Although the scene is good, I don't think it's anywhere near enough to recommend the movie, which unfortunately begs the question, "what is?" And the answer I'm left with is "not much." Again, this isn't a bad movie, but an intriguing premise isn't the same thing as a satisfying movie, and this felt like it was missing something.

The easiest fix would have been to give this a point. That's not to say the movie doesn't have themes, just that they're muddled and underdeveloped. The politics are all over the place - sometimes libertarian, other times socialist.

You can get away with mixed messages in a movie that's genuinely engrossing, hilariously funny, or thrillingly violent, but this was just kind of mediocre. It needed to say something meaningful; it absolutely did not.

I will say, somewhat begrudgingly, that Gibson is fantastic in the role. I'm not happy he's still got a career, but there's no denying the guy's good at this, and - as weird as it might sound - an angry Santa Claus is well suited to his strengths. I was likewise impressed with the other major characters. Walton Goggins is fantastic as the assassin, and Marianne Jean-Baptiste is perfect as Mrs. Kringle.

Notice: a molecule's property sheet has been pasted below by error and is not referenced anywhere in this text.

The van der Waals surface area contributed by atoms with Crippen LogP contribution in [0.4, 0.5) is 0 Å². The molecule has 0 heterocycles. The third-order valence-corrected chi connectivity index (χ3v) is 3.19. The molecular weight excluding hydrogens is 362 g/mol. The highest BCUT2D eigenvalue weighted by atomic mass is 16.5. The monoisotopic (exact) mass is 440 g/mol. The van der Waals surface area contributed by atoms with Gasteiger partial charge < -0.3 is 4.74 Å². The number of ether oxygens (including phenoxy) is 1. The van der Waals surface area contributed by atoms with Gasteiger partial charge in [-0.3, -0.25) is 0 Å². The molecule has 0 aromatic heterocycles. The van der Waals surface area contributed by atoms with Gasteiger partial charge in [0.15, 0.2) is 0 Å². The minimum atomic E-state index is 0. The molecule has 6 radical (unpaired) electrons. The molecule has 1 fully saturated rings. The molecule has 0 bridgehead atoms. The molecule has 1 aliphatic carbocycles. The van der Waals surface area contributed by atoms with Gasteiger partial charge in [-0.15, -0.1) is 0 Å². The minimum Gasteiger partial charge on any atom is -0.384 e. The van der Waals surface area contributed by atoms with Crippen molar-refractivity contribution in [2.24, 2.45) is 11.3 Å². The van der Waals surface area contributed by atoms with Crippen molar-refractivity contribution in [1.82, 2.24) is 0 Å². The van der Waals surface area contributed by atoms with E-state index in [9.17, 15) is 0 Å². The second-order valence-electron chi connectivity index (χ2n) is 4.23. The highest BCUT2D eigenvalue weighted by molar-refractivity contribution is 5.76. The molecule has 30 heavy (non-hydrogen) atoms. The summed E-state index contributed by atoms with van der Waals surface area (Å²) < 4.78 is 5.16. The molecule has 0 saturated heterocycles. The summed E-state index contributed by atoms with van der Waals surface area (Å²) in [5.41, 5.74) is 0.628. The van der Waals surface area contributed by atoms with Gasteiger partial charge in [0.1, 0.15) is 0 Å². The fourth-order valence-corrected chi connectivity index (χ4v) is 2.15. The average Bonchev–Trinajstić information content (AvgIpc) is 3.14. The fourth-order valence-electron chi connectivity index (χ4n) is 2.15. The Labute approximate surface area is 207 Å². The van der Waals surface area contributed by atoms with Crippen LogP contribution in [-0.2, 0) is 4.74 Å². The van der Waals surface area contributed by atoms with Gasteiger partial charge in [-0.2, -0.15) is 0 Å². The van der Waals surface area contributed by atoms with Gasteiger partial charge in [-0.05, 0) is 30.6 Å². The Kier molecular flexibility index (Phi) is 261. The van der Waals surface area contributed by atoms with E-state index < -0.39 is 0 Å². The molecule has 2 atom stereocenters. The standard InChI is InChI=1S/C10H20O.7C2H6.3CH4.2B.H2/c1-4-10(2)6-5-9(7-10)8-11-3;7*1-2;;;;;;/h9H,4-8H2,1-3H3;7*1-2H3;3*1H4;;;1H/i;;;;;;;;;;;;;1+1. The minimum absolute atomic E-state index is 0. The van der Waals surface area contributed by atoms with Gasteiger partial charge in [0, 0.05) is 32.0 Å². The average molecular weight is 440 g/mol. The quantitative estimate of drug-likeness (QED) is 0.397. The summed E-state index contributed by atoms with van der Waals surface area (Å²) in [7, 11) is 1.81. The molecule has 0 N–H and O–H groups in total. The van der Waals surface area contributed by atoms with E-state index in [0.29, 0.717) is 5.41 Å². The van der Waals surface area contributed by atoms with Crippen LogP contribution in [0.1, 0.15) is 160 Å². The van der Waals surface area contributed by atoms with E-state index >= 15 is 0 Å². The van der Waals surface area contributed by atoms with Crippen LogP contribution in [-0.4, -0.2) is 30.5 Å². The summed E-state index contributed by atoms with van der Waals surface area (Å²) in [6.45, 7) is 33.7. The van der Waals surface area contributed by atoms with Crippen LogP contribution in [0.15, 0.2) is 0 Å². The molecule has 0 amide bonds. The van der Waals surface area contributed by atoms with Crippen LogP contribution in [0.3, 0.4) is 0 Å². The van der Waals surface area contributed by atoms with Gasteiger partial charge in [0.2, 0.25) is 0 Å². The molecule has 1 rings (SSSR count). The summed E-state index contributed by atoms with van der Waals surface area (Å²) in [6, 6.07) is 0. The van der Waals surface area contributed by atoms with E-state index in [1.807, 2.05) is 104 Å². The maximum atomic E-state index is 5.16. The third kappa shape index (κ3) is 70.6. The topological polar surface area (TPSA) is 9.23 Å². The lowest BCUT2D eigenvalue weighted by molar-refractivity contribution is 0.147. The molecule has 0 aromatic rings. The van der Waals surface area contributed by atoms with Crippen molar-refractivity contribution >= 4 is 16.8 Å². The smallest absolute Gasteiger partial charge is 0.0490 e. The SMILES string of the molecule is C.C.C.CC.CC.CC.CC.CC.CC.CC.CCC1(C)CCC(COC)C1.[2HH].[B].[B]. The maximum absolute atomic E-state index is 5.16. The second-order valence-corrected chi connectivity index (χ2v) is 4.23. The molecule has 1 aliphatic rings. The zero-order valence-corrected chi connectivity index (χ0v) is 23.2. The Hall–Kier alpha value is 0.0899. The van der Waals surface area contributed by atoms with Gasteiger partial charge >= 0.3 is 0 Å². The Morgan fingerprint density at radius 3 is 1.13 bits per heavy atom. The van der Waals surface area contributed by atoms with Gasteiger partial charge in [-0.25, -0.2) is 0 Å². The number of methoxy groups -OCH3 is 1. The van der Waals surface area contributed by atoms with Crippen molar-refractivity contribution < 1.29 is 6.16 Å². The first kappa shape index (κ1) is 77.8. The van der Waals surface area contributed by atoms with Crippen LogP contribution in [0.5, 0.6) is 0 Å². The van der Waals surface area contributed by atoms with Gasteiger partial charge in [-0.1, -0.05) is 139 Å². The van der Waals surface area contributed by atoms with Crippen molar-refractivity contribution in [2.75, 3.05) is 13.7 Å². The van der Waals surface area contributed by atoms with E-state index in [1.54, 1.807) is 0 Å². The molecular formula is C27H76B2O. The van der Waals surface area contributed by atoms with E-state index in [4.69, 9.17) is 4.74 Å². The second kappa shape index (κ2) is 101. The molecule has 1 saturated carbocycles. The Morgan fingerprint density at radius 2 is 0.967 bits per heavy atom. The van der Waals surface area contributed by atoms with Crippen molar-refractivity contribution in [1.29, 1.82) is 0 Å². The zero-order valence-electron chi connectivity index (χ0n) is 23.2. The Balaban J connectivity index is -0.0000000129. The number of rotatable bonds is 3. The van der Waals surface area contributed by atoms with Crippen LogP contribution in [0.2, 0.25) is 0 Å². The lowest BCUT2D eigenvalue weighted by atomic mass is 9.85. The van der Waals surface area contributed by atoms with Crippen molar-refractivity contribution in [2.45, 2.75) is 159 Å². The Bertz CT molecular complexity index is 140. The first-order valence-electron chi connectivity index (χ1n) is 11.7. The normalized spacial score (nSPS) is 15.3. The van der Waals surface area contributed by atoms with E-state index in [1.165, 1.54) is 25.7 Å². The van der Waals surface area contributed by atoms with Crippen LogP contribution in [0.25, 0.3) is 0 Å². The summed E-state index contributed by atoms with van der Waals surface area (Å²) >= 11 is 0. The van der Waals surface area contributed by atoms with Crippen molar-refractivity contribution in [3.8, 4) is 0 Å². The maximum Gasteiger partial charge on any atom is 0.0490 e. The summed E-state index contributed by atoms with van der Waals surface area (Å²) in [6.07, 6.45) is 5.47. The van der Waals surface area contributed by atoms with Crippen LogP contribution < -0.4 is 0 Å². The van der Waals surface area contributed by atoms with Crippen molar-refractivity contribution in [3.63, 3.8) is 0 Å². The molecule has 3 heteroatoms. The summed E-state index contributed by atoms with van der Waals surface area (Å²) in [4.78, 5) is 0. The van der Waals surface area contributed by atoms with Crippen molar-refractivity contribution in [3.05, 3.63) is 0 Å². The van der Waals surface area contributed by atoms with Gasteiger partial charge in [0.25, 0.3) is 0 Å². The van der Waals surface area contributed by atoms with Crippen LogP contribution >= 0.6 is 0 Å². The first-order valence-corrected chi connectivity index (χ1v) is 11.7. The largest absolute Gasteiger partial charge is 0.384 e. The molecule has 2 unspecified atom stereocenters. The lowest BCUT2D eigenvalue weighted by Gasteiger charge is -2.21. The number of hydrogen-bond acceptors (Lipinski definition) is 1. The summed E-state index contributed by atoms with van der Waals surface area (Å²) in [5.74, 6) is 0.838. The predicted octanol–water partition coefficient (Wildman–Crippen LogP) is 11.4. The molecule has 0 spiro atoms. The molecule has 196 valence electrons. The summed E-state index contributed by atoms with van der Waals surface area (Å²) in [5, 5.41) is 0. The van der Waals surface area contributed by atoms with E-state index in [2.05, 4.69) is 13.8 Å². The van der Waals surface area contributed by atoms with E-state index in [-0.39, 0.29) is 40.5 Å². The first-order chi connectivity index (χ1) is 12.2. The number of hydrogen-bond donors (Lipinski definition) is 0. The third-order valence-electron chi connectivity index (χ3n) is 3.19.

The holiday elements are obvious, though it's worth noting the majority of the movie is set in the months after Christmas. As far as this Santa's concerned, I'm always willing to indulge versions who grow cynical without losing the core of the character. And I think that's worth acknowledging: as dark and meanspirited as this movie and Chris Kringle get, there's still a core of wanting to inspire children. Gibson is still playing a recognizable version of Claus.

That said, I feel like the movie doesn't do enough with the character to give his story depth. I absolutely appreciated the Odin reference, but on its own, that's all it really felt like: a reference. The script boxed him into a very narrow range, so we weren't shown enough aspects of the character to give that moment weight.

This movie was fine. There's a lot to like here, including several inspired sequences I didn't talk about, but as a whole, I was a bit disappointed. With a concept so far outside the normal holiday fare, you want a movie equally unique. Instead, this wound up feeling oddly conventional.